Now that we’re into September, it’s the ideal time to take stock of another busy summer travel season for air travel in the U.S. For the most part, the industry appeared quite sunny. Air travel during both the July 4 and Labor Day holidays ticked up slightly from previous years, and domestic airlines reported a modest profit.
But for U.S. airports, the summer of 2013 was cloudier. Throughout the season, many airports experienced extraordinarily long lines at ports of entry due to sequestration’s prevention of overtime use for Customs and Border Protection (CBP) officers. Some airports also faced long lines at the Transportation Security Administration (TSA) passenger screening checkpoint because of similar funding limitations.
As the current fiscal year winds down with no apparent agreement as to how to rectify sequestration, there’s a strong chance that such delays could become standard until the parties in Washington can agree on a long term funding solution for the federal government. But airports’ concerns aren’t limited to long CBP and TSA lines. A protracted budget sequester could also undermine the future safety, efficiency, and quality of U.S. airports, weakening U.S. global competitiveness and undermining the economic engines that airports are to their local communities and the U.S. economy as a whole.
In late April, air traffic controllers were furloughed due to sequestration-mandated budget cuts, causing flight delays at airports across the country. Congress ultimately found a bipartisan solution to end these furloughs, but it was in the form of a $253 million diversion from the Airport Improvement Program (AIP), the grant program that provides critical funding for improving runways and terminals. In other words, Federal Aviation Administration (FAA) operations were funded at the expense of very facilities it oversees.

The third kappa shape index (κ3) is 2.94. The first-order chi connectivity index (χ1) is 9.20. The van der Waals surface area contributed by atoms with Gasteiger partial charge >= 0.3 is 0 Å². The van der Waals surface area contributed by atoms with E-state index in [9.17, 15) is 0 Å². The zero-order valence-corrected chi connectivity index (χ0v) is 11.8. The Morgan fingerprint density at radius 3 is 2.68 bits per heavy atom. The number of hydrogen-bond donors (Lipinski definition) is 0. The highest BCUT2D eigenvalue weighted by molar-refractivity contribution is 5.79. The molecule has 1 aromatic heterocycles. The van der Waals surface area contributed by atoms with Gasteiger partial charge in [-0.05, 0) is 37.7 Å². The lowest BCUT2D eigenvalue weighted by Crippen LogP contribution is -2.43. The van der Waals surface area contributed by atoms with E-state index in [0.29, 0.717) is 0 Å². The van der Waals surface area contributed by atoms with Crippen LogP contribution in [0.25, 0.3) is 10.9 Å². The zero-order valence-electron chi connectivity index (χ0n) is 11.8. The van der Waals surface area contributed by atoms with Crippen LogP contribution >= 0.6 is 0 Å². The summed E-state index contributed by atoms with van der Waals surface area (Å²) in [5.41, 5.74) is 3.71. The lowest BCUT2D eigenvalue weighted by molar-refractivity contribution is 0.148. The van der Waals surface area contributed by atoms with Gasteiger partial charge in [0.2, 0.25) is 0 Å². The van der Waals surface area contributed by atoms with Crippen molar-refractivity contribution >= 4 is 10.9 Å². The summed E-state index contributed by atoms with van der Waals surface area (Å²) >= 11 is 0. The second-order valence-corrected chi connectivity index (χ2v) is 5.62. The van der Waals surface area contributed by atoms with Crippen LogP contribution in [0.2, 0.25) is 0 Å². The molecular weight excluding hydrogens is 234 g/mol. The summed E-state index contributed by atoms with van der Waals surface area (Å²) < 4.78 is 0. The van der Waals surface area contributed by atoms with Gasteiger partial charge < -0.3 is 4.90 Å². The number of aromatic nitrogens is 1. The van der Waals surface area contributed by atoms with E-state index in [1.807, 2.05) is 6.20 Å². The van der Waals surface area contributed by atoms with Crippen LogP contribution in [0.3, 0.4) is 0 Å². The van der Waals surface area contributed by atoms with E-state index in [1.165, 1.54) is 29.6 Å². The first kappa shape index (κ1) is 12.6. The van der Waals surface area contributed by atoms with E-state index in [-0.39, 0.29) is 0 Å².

With fiscal year 2014 now in clear view, AIP grants may again be viewed as FAA’s preferred scapegoat to bridge its budgetary stop-gaps. Such a misguided proposal disregards the fact that passengers are paying a portion of their airline ticket taxes for airport capital improvements, in particular safety and security projects necessary to keep U.S. airports’ infrastructure reliable and competitive with the rest of the world. Far from being a piggybank into which Congress can dip to cover short-term budget solutions, these funds ensure airports can make essential, long-term investments in constructing and upgrading facilities. Using the funding that passengers pay for airport improvements to again address FAA’s sequestration problem is the equivalent of bait and switch and is not in the long term interests of the U.S. aviation system.
There is one mechanism, however, not beholden to the federal budget that will make airports whole: the passenger facility charge (PFC). The PFC user fee, like AIP grants, pays for the many necessary airport improvements that enhance safety, security and capacity. A small, indexed increase in the PFC will help guarantee that airports can continue to provide safe, secure and efficient facilities, as well as help continue to generate valuable economic activity in their surrounding communities.
These problems—whether reduced funding for critical airport projects or unacceptable wait times for passengers at CBP and TSA checkpoints—must be resolved. If we continuously short-change our airports, we only further diminish the competitiveness of the U.S. commercial aviation industry and the considerable economic activity it supports. U.S. airports serve as the front door for their communities, providing the first impressions for millions of domestic and international air travelers each year and, according to a 2010 study, they support an estimated $1.2 trillion or 8 percent of our total GDP.
2013 has offered us a glimpse of what the future could hold for U.S. airports, and it’s not a pleasant picture. It’s imperative that Congress and the White House agree that fiscal year 2014 does not continue to subject U.S. airports to additional cuts to infrastructure grants and federal funding for security and facilitation. Jeopardizing the ability of U.S. airports to fund the critical safety and security investments that benefit passengers, foster competition, strengthen their local economies and create jobs only short-changes our air-travel industry’s long-term competitiveness.
McElroy is interim president of Airports Council International – North America (ACI-NA).